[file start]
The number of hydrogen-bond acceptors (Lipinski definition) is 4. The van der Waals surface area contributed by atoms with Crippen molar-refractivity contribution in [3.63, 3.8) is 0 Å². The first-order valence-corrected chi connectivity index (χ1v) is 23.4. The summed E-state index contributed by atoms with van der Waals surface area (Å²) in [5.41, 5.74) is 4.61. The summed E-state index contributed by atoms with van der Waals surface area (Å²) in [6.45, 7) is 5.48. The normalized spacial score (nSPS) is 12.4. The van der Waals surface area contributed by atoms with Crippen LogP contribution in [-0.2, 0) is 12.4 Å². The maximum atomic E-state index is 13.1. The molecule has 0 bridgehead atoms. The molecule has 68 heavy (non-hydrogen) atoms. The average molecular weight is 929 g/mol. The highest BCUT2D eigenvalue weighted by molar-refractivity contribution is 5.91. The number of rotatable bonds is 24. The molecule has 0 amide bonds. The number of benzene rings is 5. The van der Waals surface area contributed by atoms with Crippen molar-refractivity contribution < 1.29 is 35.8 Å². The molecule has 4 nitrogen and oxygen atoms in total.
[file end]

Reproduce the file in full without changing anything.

The number of hydrogen-bond acceptors (Lipinski definition) is 4. The van der Waals surface area contributed by atoms with Crippen molar-refractivity contribution in [3.63, 3.8) is 0 Å². The first-order valence-corrected chi connectivity index (χ1v) is 23.4. The summed E-state index contributed by atoms with van der Waals surface area (Å²) in [5.41, 5.74) is 4.61. The summed E-state index contributed by atoms with van der Waals surface area (Å²) in [6.45, 7) is 5.48. The normalized spacial score (nSPS) is 12.4. The van der Waals surface area contributed by atoms with Crippen LogP contribution in [-0.2, 0) is 12.4 Å². The maximum atomic E-state index is 13.1. The molecule has 0 bridgehead atoms. The molecule has 68 heavy (non-hydrogen) atoms. The average molecular weight is 929 g/mol. The highest BCUT2D eigenvalue weighted by molar-refractivity contribution is 5.91. The number of rotatable bonds is 24. The molecule has 0 amide bonds. The number of benzene rings is 5. The van der Waals surface area contributed by atoms with Crippen molar-refractivity contribution < 1.29 is 35.8 Å². The molecule has 4 nitrogen and oxygen atoms in total.